DMVs with Database Compatibility Level 80??…

Let me give a brief background on why i would like to discuss regarding this interesting and most often ignored topic of Dynamic Management Views(DMVs) and their relation with Database Compatibility Mode.

Note: When i say a DMV, i actually mean DMO(Dynamic Management Object) which Includes both DMV’s and DMF’s(Dynamic Management Functions). To avoid the confusion, people generalized and started calling both DMV’s and DMF’s with a single term called DMV and i love it:)

Why am i sharing this today?? Well, we(our Team) recently started a Small Internal Project something called as “Performance Tuning Initiative”. As you all know, a DMV can help a DBA than any other free tool(Sometimes a paid tool too) out there in market!! So…we started to Pull all the Cool information with proper benchmarks and started doing trend analysis and monitoring using few fabulous DMVs which are available to all of us.
Note: We’ve few Databases with Compatibility Mode 80 because of Vendor Restrictions even running on SQL Server 2005 SP4. So…as you imagined by this time, today in the morning myself and one of the DBA’s in my team had a discussion regarding how DMV’s behave if run against a database with Compatibility Level 80. Interestingly, he was in a misconception – “Most of the DMV’s are of no use if the DB Compatibility Level is 80” and i was arguing exactly the other way.- “Most(Almost every) of the DMV’s will have no issues even the Compatibility level is 80”

Quick Demo:
I’ve a Database “AdventureWorksDW” set to Compatibility Level 80 as you can see below.


Let’s run few typical DMV’s which we’ll be using on a regular basis against this database.

In the above Screenshot you can see it had no issues with the “AdventureWorksDW” Database.

Let’s see what happens if we run our sys.dm_db_index_physical_stats against this Database.

Ummm…it is screaming that there’s a syntax error. Actually it’s not. There’s a Simple trick to crack this thing.

Crack – Execute the DMV in context of any other database which has 90/100 compatibility mode. In my case I’m running on SQL Server 2008R2 and my master database has 100 Compatibility level.
Syntax 1 where we had issues:

USE AdventureWorksDW
GO
SELECT *
FROM sys.dm_db_index_physical_stats(
DB_ID()
, DEFAULT
, DEFAULT
, DEFAULT
, DEFAULT
) x
WHERE x.avg_fragmentation_in_percent > 50
GO

Syntax 2 where we are having no issues:

use master
GO
SELECT * 
FROM sys.dm_db_index_physical_stats(
DB_ID(‘AdventureWorksDW’)
, DEFAULT
, DEFAULT
, DEFAULT
, DEFAULT
) x
WHERE x.avg_fragmentation_in_percent > 50
GO
The results are as shown below in the screenshot.





















If you observe the syntax carefully, I’ve just changed the database context of execution and I’m passing my Database which is in Compatibility level 80 to the DB_ID() Function.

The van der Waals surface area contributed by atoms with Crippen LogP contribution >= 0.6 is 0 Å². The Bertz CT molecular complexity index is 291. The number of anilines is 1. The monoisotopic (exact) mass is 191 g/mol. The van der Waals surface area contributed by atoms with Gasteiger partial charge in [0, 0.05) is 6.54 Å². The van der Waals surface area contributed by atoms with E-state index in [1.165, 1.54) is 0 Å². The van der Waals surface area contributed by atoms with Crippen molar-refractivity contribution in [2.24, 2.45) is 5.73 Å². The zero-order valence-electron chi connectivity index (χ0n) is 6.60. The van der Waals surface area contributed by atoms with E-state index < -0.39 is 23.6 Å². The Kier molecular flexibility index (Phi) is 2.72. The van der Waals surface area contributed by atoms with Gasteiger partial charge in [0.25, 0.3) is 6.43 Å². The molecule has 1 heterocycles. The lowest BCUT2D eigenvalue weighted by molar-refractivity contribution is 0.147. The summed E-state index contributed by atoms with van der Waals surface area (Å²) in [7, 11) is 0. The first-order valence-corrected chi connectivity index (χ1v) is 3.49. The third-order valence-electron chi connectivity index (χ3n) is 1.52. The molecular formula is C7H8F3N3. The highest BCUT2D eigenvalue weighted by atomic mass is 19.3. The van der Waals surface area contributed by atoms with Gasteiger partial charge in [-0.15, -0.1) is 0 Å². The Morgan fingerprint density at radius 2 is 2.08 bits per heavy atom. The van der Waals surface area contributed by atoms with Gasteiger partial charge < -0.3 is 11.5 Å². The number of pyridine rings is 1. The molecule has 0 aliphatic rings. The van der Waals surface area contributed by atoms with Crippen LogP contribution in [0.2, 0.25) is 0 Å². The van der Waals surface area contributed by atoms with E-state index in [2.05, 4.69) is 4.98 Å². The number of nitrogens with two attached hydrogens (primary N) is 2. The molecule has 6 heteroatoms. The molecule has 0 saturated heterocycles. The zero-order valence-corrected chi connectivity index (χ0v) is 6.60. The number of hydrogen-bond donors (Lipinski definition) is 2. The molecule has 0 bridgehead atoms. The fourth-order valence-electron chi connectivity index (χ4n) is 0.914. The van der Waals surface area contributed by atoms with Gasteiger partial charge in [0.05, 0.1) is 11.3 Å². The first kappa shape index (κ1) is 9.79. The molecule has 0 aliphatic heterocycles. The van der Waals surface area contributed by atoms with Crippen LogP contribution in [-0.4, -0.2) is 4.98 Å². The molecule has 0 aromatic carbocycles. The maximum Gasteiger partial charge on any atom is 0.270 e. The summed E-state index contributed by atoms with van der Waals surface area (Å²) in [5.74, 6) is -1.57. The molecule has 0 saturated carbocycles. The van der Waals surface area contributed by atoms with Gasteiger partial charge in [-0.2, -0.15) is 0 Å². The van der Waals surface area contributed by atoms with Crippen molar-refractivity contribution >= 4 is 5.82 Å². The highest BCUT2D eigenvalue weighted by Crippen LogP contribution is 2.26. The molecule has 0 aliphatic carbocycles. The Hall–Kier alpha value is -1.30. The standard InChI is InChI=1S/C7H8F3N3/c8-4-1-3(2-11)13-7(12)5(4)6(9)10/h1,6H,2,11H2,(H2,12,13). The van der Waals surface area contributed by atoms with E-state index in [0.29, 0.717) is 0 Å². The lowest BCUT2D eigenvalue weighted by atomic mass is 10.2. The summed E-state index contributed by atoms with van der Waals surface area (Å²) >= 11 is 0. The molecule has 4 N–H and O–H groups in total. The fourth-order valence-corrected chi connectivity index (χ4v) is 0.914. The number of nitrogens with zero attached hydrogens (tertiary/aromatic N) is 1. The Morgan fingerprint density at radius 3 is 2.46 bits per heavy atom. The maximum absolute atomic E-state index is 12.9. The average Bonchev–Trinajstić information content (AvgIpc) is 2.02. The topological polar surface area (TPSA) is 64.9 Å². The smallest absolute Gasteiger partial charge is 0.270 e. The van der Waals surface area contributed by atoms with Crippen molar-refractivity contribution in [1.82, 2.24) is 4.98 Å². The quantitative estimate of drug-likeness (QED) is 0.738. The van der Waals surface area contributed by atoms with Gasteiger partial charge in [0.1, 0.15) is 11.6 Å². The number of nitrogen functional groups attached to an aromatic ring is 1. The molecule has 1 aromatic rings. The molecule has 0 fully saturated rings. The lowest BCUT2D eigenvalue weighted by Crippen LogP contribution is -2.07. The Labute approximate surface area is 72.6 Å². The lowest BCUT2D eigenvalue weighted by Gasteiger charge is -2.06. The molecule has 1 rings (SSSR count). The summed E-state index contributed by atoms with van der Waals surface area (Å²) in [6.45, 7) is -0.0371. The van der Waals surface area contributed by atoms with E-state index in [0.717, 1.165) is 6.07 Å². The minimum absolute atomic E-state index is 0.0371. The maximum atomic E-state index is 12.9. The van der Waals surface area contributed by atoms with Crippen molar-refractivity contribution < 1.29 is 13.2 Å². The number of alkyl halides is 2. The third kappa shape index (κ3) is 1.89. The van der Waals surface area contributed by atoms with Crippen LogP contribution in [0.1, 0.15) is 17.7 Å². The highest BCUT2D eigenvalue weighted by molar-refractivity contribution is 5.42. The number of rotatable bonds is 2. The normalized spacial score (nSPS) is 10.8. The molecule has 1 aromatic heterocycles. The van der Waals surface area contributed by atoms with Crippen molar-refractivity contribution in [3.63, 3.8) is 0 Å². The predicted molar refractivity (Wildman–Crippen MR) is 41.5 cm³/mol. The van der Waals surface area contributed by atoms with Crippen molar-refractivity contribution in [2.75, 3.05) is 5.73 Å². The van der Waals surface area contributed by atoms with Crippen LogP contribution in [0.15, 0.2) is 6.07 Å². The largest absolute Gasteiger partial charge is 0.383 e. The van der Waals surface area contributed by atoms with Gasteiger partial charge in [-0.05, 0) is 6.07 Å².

What’s the Reason behind this??
Very Very Important……
Because the physical structure(Version) of the database is not going to change when you change compatibility level.In other words you are not downgrading a Database at it’s underlying physical architectural level by just reducing the compatibility level to an older version. You are changing only few Queries execution behaviors! That’s all basically what you are achieving here by reducing compatibility level to 80 in this case. Once the Database is on SQL Server 2005 by any means(Create from Scratch/Restored/Detached-attached), that’s it…the Database Version is set to 611/612.
Note: 
SQL Server Denali Database Version – 700
SQL Server 2008R2 Database Version – 661
SQL Server 2008 Database Version – 655
SQL Server 2005 Database Version – 611/612
SQL Server 2000 Database Version – 539.

That’s the reason why you can’t restore a Database from SQL Server 2005(2008) onto SQL Server 2000(2005) even though you changed the compatibility level to 80(90). SQL Server won’t allow to downgrade any database version. No exceptions here!! You’ve to choose the difficult path of moving object by object and data using SSIS!!

Let’s do a Quick Demo what I’m talking about:
SQL Server Database stores the Database version information in it’s Boot Page( Page 9 of 1st File in the database). I’ve to turn on traceflag 3604 to dump the boot page to our results pane. For More Information on this please see my previous blog post http://sql-buzz.blogspot.com/2011/06/checkdb-in-errorlogs-on-startup.html




In the above screenshot, you can see the database has 80 Compatibility level but the DB version is 661(SQL Server 2008R2).

Hope this information is useful….!

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